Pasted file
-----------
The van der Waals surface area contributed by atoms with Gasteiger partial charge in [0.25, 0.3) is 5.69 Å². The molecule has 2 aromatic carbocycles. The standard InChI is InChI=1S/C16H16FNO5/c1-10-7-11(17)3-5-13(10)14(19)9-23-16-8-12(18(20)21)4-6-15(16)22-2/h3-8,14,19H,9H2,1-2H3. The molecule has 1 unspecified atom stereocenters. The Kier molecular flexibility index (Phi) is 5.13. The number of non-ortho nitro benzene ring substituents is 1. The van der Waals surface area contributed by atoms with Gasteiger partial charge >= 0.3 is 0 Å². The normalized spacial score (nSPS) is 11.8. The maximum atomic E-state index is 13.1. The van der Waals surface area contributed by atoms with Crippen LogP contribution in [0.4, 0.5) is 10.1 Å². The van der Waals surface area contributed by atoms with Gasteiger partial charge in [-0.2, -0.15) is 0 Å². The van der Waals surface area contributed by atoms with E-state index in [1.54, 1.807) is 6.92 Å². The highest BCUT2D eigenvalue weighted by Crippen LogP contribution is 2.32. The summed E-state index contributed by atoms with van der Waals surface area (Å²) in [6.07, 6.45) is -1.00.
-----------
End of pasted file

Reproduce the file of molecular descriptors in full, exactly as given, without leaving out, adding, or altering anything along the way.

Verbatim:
The van der Waals surface area contributed by atoms with Gasteiger partial charge in [0.25, 0.3) is 5.69 Å². The molecule has 2 aromatic carbocycles. The standard InChI is InChI=1S/C16H16FNO5/c1-10-7-11(17)3-5-13(10)14(19)9-23-16-8-12(18(20)21)4-6-15(16)22-2/h3-8,14,19H,9H2,1-2H3. The molecule has 1 unspecified atom stereocenters. The Kier molecular flexibility index (Phi) is 5.13. The number of non-ortho nitro benzene ring substituents is 1. The van der Waals surface area contributed by atoms with Gasteiger partial charge >= 0.3 is 0 Å². The normalized spacial score (nSPS) is 11.8. The maximum atomic E-state index is 13.1. The van der Waals surface area contributed by atoms with Crippen LogP contribution in [0.4, 0.5) is 10.1 Å². The van der Waals surface area contributed by atoms with Gasteiger partial charge in [-0.2, -0.15) is 0 Å². The van der Waals surface area contributed by atoms with E-state index in [1.54, 1.807) is 6.92 Å². The highest BCUT2D eigenvalue weighted by Crippen LogP contribution is 2.32. The summed E-state index contributed by atoms with van der Waals surface area (Å²) in [6.07, 6.45) is -1.00.